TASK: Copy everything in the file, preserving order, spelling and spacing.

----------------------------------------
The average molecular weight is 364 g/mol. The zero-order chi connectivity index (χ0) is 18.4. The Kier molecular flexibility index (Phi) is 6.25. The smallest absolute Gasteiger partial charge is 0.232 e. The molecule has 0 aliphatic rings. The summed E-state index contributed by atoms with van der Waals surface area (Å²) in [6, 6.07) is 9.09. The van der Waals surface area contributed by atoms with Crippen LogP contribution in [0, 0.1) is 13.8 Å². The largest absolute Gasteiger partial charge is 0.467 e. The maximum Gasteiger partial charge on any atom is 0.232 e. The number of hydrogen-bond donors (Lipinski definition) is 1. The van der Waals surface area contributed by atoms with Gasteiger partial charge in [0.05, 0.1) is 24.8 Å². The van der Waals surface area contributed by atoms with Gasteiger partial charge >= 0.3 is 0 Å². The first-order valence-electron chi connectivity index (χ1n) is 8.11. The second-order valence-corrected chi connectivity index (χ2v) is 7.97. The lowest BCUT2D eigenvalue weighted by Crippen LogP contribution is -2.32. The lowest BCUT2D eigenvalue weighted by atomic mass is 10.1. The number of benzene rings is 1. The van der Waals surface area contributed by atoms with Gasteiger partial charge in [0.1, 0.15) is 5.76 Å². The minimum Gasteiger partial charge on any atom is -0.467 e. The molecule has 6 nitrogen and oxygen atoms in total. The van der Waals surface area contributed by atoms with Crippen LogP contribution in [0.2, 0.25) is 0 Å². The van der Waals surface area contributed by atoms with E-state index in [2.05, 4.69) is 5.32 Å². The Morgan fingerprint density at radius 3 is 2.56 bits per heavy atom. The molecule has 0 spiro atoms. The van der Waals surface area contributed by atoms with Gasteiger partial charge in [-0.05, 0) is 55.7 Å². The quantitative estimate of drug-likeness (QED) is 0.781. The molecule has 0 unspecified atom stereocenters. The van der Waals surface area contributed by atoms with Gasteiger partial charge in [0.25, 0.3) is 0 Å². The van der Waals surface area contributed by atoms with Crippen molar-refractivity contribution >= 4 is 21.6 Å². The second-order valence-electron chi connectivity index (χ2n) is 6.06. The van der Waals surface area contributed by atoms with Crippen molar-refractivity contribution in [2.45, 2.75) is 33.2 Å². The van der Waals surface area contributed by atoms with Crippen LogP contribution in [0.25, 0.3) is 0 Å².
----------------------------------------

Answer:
The average molecular weight is 364 g/mol. The zero-order chi connectivity index (χ0) is 18.4. The Kier molecular flexibility index (Phi) is 6.25. The smallest absolute Gasteiger partial charge is 0.232 e. The molecule has 0 aliphatic rings. The summed E-state index contributed by atoms with van der Waals surface area (Å²) in [6, 6.07) is 9.09. The van der Waals surface area contributed by atoms with Crippen LogP contribution in [0, 0.1) is 13.8 Å². The largest absolute Gasteiger partial charge is 0.467 e. The maximum Gasteiger partial charge on any atom is 0.232 e. The number of hydrogen-bond donors (Lipinski definition) is 1. The van der Waals surface area contributed by atoms with Gasteiger partial charge in [0.05, 0.1) is 24.8 Å². The van der Waals surface area contributed by atoms with Gasteiger partial charge >= 0.3 is 0 Å². The first-order valence-electron chi connectivity index (χ1n) is 8.11. The second-order valence-corrected chi connectivity index (χ2v) is 7.97. The lowest BCUT2D eigenvalue weighted by Crippen LogP contribution is -2.32. The lowest BCUT2D eigenvalue weighted by atomic mass is 10.1. The number of benzene rings is 1. The van der Waals surface area contributed by atoms with Gasteiger partial charge in [0.1, 0.15) is 5.76 Å². The minimum Gasteiger partial charge on any atom is -0.467 e. The molecule has 6 nitrogen and oxygen atoms in total. The van der Waals surface area contributed by atoms with Crippen LogP contribution in [0.2, 0.25) is 0 Å². The van der Waals surface area contributed by atoms with E-state index in [2.05, 4.69) is 5.32 Å². The Morgan fingerprint density at radius 3 is 2.56 bits per heavy atom. The molecule has 0 spiro atoms. The van der Waals surface area contributed by atoms with Gasteiger partial charge in [-0.05, 0) is 55.7 Å². The quantitative estimate of drug-likeness (QED) is 0.781. The molecule has 0 unspecified atom stereocenters. The van der Waals surface area contributed by atoms with Gasteiger partial charge in [0.25, 0.3) is 0 Å². The van der Waals surface area contributed by atoms with Crippen molar-refractivity contribution >= 4 is 21.6 Å². The second-order valence-electron chi connectivity index (χ2n) is 6.06. The van der Waals surface area contributed by atoms with Crippen molar-refractivity contribution in [2.45, 2.75) is 33.2 Å². The van der Waals surface area contributed by atoms with Crippen LogP contribution in [0.25, 0.3) is 0 Å².